Since the incomplete pathways target was first met in 2012, English waiting times have been creeping up at about half a week per year. Now they’re growing three times faster. By Rob Findlay
Back in October 2012, England was comfortably achieving its new 18 week target, with 92 per cent of the waiting list extending just beyond 16 weeks.
But then the waiting list started to grow, and waiting times started creeping up. A year later, waiting times had risen by about half a week. The following year, another 0.6 weeks. The year after that, about the same again. A pretty consistent picture. And that brings us up to October 2015.
October 2015 is special because that was the month when England started breaching the 18 week target again (if you factor in non-reporting trusts). And then waiting times really took off.
In the following 12 months, according to figures just released, England’s RTT waiting times rose by an eye-watering 1.5 weeks. That’s treble the previous rate of growth. And there is no end in sight.
Let’s turn to the detail. As usual, in the following analysis, all figures come from NHS England. If you have a national statistic that you’d like to check up on, you can download our elective waiting times fact checker.
The 92 per cent incomplete pathways line is the one to watch, because it shows the state of the queue. This dark blue line shows how rapidly waiting times have grown over the last 12 months. The pale blue lines show how the NHS is responding to that queue by treating the longest-waiting patients.
All the charts in this report are based on the officially reported figures, however those figures are not complete because some trusts are not reporting data. If you add their last known positions back in, then England’s waiting times performance deteriorates to 19.5 weeks as shown in the table below.
Three trusts resumed reporting in October – Barking, Havering and Redbridge University Hospitals Trust, Walsall Healthcare Trust, and Medway Foundation Trust – so congratulations to them on sorting out their data problems.
Did the waiting list grow in October? The official figures (which are charted below) suggest that it did, but then three trusts did resume reporting during the month. If we deduct those three trusts from October’s official waiting list then becomes 3,670,121, which is directly comparable with the official September figure of 3,702,578.
So in fact the waiting list shrank slightly during October. A shrinking waiting list is a good thing, but the trouble is it should be shrinking fairly rapidly at this time of year.
The red dot in the chart above is new, and estimates the waiting list size that is consistent with achieving the 18 week target in October. The calculation is deceptively simple: it is the current list size, divided by the current 92 per cent waiting time performance, multiplied by 18 weeks.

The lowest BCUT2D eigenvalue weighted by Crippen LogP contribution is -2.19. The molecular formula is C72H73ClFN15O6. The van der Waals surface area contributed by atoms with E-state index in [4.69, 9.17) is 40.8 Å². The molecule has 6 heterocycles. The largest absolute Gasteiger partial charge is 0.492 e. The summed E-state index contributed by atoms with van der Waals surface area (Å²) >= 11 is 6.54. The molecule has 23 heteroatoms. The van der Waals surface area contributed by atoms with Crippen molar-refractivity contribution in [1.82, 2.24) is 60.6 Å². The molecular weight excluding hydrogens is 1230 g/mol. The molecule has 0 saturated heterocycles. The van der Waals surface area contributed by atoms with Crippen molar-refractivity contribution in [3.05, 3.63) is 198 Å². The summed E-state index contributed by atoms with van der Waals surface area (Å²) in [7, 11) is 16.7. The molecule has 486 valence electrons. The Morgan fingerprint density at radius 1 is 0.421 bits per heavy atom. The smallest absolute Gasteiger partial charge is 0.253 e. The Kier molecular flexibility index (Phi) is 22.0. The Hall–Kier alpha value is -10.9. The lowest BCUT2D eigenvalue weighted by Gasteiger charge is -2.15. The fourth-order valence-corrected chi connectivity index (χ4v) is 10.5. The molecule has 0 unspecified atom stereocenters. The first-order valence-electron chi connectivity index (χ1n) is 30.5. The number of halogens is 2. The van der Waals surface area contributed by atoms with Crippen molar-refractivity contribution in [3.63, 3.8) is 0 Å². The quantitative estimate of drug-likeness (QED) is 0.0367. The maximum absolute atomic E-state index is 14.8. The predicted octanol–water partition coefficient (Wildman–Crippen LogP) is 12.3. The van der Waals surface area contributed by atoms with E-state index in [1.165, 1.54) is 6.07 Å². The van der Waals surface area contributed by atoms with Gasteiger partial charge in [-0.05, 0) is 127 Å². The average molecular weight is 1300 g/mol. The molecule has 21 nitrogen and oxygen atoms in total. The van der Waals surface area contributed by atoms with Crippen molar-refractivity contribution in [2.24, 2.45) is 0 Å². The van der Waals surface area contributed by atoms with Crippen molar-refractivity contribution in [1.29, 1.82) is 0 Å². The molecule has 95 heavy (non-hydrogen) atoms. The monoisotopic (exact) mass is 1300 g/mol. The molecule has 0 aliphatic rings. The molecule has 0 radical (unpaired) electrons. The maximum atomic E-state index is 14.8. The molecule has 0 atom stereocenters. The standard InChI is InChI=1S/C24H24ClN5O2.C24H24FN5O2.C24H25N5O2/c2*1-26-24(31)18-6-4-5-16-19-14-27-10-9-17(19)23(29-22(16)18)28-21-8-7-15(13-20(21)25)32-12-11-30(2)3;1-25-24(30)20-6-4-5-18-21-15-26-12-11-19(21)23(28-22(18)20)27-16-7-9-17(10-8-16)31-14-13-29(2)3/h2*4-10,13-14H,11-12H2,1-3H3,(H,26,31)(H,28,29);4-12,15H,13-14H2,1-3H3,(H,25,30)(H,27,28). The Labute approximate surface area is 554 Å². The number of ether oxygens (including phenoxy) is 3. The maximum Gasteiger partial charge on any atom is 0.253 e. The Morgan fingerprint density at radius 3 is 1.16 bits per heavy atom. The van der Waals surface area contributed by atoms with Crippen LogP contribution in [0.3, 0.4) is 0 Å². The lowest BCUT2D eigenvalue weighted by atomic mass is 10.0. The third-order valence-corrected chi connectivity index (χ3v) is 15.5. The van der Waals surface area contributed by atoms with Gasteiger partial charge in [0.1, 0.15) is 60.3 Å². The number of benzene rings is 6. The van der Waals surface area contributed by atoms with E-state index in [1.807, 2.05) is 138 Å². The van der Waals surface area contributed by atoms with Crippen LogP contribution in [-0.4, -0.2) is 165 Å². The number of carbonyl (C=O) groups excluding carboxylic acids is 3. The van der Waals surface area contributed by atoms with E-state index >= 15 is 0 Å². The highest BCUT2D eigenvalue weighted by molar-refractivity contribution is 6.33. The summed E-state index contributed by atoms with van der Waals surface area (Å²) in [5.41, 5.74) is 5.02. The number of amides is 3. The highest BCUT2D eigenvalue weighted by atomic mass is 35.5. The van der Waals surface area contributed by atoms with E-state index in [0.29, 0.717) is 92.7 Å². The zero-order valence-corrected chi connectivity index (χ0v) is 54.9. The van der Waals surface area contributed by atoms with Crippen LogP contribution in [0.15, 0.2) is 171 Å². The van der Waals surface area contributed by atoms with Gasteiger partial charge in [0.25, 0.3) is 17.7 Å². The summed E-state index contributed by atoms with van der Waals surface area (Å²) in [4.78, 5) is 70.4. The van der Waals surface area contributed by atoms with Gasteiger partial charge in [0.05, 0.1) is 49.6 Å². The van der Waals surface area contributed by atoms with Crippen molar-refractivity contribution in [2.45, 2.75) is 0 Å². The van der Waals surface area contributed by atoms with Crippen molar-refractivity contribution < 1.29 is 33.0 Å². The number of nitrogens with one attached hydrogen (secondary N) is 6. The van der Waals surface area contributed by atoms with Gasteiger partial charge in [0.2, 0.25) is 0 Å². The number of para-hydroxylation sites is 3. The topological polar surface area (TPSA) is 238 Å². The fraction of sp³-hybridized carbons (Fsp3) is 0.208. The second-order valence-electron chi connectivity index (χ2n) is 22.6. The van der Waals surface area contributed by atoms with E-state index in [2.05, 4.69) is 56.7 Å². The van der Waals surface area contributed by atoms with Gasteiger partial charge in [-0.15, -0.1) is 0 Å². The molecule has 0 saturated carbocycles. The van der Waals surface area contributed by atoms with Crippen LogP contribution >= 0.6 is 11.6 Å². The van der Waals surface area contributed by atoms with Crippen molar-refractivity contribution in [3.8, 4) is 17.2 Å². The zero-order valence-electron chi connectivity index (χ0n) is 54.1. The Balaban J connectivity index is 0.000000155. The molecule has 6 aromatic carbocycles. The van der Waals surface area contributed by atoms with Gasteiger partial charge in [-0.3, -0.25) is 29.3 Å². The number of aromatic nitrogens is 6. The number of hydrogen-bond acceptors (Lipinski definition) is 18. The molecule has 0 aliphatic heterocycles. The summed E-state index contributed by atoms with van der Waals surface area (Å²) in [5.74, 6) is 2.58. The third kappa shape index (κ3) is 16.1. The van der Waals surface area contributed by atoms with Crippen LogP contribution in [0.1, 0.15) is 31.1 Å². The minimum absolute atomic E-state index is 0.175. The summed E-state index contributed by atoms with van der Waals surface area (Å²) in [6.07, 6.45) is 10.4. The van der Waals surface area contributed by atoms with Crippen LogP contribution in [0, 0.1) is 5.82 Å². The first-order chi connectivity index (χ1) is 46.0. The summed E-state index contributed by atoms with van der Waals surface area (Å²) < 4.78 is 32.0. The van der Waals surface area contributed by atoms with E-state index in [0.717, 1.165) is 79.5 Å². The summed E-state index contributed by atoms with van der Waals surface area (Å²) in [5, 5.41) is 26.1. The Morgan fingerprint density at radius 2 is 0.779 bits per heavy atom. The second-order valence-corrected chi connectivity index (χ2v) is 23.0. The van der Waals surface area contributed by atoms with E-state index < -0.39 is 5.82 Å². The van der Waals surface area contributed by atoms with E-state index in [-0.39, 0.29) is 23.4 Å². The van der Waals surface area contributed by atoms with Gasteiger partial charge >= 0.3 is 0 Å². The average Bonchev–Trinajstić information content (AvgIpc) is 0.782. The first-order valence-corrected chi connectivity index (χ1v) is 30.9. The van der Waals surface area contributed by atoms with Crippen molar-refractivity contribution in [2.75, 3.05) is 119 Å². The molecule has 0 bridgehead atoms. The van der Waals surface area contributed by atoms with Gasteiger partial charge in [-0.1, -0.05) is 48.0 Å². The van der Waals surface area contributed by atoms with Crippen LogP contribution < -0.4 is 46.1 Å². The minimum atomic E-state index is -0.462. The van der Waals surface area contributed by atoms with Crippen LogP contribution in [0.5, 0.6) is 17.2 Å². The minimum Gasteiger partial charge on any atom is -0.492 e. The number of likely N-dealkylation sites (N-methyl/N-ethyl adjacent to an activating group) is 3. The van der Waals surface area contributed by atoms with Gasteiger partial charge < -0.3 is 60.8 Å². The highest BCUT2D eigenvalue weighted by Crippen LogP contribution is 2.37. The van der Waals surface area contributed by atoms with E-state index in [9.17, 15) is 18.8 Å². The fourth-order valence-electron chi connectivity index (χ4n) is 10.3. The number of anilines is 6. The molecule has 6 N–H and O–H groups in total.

This formula works so long as the index of waiting list management in the chart below can be assumed to be stable at different waiting times. And it can: although the index varies seasonally, it has otherwise remained stable through a range of waiting times since mid 2012 (I attribute the rapid improvement before then to the introduction of the incomplete pathways standard).
As waiting times grow across England, and the 18 week target moves further and further out of reach, there is a risk that people may start to give up on referral to treatment waiting times. If they do, then the index in the chart below will rise again. There is, fortunately, no sign of that happening yet.
Admissions per working day were slightly higher in October, after being slightly lower in September. This is not enough to stop waiting lists and waiting times from growing, however.
Ultra long waiters shot up as Imperial College Healthcare Trust reported 474 one year breaches, compared with only 257 in September. The three trusts which resumed reporting contributed a further 88 one year waiters to the increase.
All surgical specialties remain in breach, although Ophthalmology edged closer to achieving the target again with a performance of 18.1 weeks.
The proportion of local services (at trust-specialty level) achieving the target fell again to just 68.7 per cent.
It is 68.7 per cent where the distribution below crosses 18 weeks. It is striking how the line is quite flat for services that are just inside 18 weeks, but then bends noticeably upwards for services who are in breach, suggesting that deterioration may speed up when the target has fallen. Which is why the index of waiting list management above may turn out to be important as waiting times rise.
All three trusts which resumed reporting have jumped straight into the top 20 this month, which is not uncommon when trusts have had recent data quality problems. Otherwise there is not much change in the table, although Lancashire Teaching Hospitals FT deserve a mention for improving their 92nd centile waiting times by two whole weeks since September.
Data for November 2016 (with revisions going back to April 2016) is due out at 9:30am on 12th January 2017.
Dr Rob Findlay is director of Gooroo Ltd, who specialise in NHS demand and capacity planning and waiting times. Their planning software is powerful enough to run forward trajectories of RTT performance, not just for all specialties in one trust, but for all specialties in trusts right across England. You can view your trust’s trajectories at https://blog.gooroo.co.uk/2016/12/here-are-your-referral-to-treatment-trajectories-for-the-next-two-years/